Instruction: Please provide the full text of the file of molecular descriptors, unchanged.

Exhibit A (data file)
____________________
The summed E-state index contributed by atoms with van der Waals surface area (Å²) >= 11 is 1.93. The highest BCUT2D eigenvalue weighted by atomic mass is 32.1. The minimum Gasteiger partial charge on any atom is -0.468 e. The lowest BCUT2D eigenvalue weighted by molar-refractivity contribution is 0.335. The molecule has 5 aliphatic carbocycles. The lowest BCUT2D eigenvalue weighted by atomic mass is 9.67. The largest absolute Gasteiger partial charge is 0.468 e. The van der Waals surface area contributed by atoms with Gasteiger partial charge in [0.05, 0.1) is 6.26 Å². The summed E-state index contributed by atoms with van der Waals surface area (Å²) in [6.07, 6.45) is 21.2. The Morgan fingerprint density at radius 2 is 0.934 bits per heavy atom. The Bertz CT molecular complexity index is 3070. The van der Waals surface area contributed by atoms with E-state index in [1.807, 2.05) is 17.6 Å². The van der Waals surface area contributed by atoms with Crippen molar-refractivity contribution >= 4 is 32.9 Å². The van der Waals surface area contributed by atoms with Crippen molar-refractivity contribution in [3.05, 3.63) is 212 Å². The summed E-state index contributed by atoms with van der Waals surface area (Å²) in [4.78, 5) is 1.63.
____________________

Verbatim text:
The summed E-state index contributed by atoms with van der Waals surface area (Å²) >= 11 is 1.93. The highest BCUT2D eigenvalue weighted by atomic mass is 32.1. The minimum Gasteiger partial charge on any atom is -0.468 e. The lowest BCUT2D eigenvalue weighted by molar-refractivity contribution is 0.335. The molecule has 5 aliphatic carbocycles. The lowest BCUT2D eigenvalue weighted by atomic mass is 9.67. The largest absolute Gasteiger partial charge is 0.468 e. The van der Waals surface area contributed by atoms with Gasteiger partial charge in [0.05, 0.1) is 6.26 Å². The summed E-state index contributed by atoms with van der Waals surface area (Å²) in [6.07, 6.45) is 21.2. The Morgan fingerprint density at radius 2 is 0.934 bits per heavy atom. The Bertz CT molecular complexity index is 3070. The van der Waals surface area contributed by atoms with E-state index in [1.807, 2.05) is 17.6 Å². The van der Waals surface area contributed by atoms with Crippen molar-refractivity contribution >= 4 is 32.9 Å². The van der Waals surface area contributed by atoms with Crippen molar-refractivity contribution in [3.05, 3.63) is 212 Å². The summed E-state index contributed by atoms with van der Waals surface area (Å²) in [4.78, 5) is 1.63.